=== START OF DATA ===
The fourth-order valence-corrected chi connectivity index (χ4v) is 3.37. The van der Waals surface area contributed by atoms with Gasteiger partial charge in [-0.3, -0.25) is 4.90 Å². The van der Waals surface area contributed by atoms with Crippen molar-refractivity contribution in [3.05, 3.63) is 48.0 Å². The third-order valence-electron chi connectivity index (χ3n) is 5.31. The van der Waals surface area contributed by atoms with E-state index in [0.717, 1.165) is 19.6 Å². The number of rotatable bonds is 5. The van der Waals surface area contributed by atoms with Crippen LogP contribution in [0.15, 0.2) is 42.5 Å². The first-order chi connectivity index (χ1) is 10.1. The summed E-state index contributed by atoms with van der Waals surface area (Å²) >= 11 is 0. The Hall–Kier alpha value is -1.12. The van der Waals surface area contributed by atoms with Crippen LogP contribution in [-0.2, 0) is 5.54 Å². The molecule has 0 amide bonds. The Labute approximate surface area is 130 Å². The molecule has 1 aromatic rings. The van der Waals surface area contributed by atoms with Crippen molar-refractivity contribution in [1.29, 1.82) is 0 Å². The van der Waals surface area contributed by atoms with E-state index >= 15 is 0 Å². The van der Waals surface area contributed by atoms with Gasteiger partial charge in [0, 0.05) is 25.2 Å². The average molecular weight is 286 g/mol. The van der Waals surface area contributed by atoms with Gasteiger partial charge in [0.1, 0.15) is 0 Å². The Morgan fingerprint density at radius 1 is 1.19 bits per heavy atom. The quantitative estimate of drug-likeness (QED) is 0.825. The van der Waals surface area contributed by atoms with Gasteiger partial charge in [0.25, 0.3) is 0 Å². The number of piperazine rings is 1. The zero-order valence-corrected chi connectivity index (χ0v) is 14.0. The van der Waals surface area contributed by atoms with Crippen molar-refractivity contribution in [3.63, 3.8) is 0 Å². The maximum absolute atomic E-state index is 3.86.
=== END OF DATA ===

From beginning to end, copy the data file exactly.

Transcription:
The fourth-order valence-corrected chi connectivity index (χ4v) is 3.37. The van der Waals surface area contributed by atoms with Gasteiger partial charge in [-0.3, -0.25) is 4.90 Å². The van der Waals surface area contributed by atoms with Crippen molar-refractivity contribution in [3.05, 3.63) is 48.0 Å². The third-order valence-electron chi connectivity index (χ3n) is 5.31. The van der Waals surface area contributed by atoms with E-state index in [0.717, 1.165) is 19.6 Å². The number of rotatable bonds is 5. The van der Waals surface area contributed by atoms with Crippen LogP contribution in [0.15, 0.2) is 42.5 Å². The first-order chi connectivity index (χ1) is 10.1. The summed E-state index contributed by atoms with van der Waals surface area (Å²) >= 11 is 0. The Hall–Kier alpha value is -1.12. The van der Waals surface area contributed by atoms with Crippen LogP contribution in [-0.2, 0) is 5.54 Å². The molecule has 0 amide bonds. The Labute approximate surface area is 130 Å². The molecule has 1 aromatic rings. The van der Waals surface area contributed by atoms with Crippen molar-refractivity contribution in [1.29, 1.82) is 0 Å². The van der Waals surface area contributed by atoms with E-state index >= 15 is 0 Å². The van der Waals surface area contributed by atoms with Gasteiger partial charge in [0, 0.05) is 25.2 Å². The average molecular weight is 286 g/mol. The van der Waals surface area contributed by atoms with Gasteiger partial charge in [0.1, 0.15) is 0 Å². The Morgan fingerprint density at radius 1 is 1.19 bits per heavy atom. The quantitative estimate of drug-likeness (QED) is 0.825. The van der Waals surface area contributed by atoms with Gasteiger partial charge in [0.25, 0.3) is 0 Å². The number of piperazine rings is 1. The zero-order valence-corrected chi connectivity index (χ0v) is 14.0. The van der Waals surface area contributed by atoms with Crippen molar-refractivity contribution in [3.63, 3.8) is 0 Å². The maximum absolute atomic E-state index is 3.86.